Continued below

    Oh, yeah, and that new Venom thing is pretty neat too. But there’s not too much to be said on that front — yet.

    However, the big seller of this issue is that Sara Pichelli is back, and that makes all the difference. Really, every other flaw of the series is ignorable, because even if Ganke and Miles spend too much time goofing around, Sara’s artwork truly brings them to life. Her use of minor facial expressions to bring out the humanity in characters is on fire, her eye for landscape and setting is incredible, and everything the book had been missing with her absense is back in spades. This isn’t to say that any other artist on the title hasn’t been good, but Pichelli makes the book something else entirely. With her new version of Venom on full display in the issue and everything seemingly escalating greatly in the next issue, this is without a doubt the Ultimate title to keep watching.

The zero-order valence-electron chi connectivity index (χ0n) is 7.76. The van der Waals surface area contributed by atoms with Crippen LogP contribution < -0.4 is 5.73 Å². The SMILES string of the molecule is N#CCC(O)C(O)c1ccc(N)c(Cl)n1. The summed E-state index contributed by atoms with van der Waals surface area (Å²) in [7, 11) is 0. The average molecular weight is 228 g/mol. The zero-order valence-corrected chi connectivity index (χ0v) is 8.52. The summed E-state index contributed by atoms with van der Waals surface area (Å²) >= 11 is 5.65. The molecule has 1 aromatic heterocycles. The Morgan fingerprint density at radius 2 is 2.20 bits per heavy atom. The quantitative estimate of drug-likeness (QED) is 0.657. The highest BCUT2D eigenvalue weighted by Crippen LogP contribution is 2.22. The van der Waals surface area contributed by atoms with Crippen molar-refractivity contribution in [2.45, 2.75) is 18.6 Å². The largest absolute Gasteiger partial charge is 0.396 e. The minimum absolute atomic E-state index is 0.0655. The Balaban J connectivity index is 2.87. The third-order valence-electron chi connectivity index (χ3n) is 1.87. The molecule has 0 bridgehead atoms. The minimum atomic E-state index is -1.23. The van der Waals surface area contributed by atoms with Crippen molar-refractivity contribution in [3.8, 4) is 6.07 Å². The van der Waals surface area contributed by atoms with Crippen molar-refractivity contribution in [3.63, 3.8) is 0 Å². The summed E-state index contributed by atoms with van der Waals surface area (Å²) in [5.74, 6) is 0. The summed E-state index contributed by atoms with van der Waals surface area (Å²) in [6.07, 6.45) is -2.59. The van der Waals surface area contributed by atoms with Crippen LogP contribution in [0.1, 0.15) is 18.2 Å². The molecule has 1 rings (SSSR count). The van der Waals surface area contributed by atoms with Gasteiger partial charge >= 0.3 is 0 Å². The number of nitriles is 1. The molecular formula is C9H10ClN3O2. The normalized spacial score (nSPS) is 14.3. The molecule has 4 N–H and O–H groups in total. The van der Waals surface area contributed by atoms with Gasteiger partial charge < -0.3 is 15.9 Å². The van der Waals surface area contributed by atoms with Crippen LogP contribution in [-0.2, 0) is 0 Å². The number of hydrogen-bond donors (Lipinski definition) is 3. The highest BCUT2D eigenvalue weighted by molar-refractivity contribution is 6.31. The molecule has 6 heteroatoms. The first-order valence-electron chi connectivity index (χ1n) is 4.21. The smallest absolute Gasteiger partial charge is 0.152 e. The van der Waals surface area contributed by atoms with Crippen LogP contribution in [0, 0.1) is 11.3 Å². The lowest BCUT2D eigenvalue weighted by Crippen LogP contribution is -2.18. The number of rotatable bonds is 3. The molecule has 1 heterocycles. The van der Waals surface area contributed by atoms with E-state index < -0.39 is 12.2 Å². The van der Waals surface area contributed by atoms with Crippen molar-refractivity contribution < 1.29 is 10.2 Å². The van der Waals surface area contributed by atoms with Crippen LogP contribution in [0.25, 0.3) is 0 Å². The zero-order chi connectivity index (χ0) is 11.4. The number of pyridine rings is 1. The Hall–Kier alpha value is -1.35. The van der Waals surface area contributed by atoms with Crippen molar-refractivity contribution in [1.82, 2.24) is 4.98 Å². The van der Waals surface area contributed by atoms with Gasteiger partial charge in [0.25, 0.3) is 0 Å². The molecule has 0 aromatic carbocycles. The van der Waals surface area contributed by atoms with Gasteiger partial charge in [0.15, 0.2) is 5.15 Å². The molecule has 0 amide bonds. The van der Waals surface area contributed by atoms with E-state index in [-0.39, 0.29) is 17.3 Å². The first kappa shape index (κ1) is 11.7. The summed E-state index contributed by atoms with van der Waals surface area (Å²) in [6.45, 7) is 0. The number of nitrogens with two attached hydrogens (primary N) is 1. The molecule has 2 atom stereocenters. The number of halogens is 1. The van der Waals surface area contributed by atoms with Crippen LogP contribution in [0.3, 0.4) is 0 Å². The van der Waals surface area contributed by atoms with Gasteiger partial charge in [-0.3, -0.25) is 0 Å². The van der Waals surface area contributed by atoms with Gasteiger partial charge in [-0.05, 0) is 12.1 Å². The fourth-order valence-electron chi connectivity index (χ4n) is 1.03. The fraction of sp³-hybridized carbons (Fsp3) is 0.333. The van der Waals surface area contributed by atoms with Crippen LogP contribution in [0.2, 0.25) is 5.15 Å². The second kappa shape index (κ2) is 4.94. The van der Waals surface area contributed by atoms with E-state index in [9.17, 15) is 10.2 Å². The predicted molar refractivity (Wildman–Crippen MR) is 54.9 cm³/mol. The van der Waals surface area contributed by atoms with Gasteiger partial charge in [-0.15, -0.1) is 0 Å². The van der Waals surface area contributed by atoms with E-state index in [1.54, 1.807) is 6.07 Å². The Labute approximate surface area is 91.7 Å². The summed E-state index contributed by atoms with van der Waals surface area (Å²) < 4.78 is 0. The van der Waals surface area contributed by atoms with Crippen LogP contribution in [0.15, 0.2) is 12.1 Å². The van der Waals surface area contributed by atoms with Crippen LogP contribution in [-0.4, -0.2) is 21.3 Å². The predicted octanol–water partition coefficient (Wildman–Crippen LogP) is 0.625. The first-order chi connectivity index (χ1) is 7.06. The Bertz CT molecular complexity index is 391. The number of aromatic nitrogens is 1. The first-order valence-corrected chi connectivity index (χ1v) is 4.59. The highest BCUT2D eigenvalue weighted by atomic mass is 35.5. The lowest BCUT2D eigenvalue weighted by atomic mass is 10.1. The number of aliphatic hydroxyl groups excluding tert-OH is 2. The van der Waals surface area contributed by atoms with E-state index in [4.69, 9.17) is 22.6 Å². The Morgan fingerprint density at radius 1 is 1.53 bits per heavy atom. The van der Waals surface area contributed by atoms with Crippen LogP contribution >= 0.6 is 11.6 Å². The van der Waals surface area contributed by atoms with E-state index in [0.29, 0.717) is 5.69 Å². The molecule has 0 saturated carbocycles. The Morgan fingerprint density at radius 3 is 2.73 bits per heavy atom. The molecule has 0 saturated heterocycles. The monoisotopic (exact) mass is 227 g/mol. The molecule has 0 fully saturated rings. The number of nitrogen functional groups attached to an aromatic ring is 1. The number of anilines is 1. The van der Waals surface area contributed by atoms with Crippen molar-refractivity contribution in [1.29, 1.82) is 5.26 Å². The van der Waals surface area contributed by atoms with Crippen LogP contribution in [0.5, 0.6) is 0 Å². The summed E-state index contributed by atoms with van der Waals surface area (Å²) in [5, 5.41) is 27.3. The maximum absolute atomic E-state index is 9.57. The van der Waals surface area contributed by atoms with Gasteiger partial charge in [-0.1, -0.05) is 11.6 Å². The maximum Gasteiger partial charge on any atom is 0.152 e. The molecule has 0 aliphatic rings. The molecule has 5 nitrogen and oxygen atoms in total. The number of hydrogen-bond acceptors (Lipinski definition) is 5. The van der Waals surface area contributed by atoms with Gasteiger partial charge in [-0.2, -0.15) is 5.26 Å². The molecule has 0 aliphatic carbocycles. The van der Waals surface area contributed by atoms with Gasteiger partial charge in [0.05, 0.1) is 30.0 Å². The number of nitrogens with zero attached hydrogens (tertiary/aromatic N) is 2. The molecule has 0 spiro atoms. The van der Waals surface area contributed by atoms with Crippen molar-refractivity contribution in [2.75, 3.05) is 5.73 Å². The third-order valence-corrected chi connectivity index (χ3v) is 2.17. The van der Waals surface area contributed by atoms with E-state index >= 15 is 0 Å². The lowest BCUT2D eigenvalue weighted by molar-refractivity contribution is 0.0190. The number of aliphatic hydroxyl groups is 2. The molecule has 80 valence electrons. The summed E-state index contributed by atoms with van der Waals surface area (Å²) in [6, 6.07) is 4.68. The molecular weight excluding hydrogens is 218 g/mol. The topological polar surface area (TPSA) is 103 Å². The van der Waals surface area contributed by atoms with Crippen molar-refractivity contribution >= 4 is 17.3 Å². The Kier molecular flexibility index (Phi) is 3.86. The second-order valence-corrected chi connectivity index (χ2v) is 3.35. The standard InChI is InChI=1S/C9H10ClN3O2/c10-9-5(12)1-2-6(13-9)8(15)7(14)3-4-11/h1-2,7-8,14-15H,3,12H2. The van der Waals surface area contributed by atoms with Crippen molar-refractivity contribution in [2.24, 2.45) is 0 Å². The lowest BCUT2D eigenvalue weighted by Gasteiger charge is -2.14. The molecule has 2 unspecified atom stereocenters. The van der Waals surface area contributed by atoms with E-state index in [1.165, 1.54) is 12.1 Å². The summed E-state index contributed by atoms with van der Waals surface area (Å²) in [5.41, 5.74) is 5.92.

“Ultimate Spider-Man” is definitely one of Marvel’s most accessible comics at the moment, and while Miles definitely needs to step up his game he’s never the less fun to read about. His journey has a clear direction – to become the next Spider-Man – and while his walk down the road of life is seemingly aimless, ‘Venom Wars’ is off to a good start. Here’s hoping that Bendis and Morales get that push over the story-cliff they both need.

    Final Verdict: 8.0 – Buy


    Matthew Meylikhov

    Once upon a time, Matthew Meylikhov became the Founder and Editor-in-Chief of Multiversity Comics, where he was known for his beard and fondness for cats. Then he became only one of those things. Now, if you listen really carefully at night, you may still hear from whispers on the wind a faint voice saying, "X-Men Origins: Wolverine is not as bad as everyone says it issss."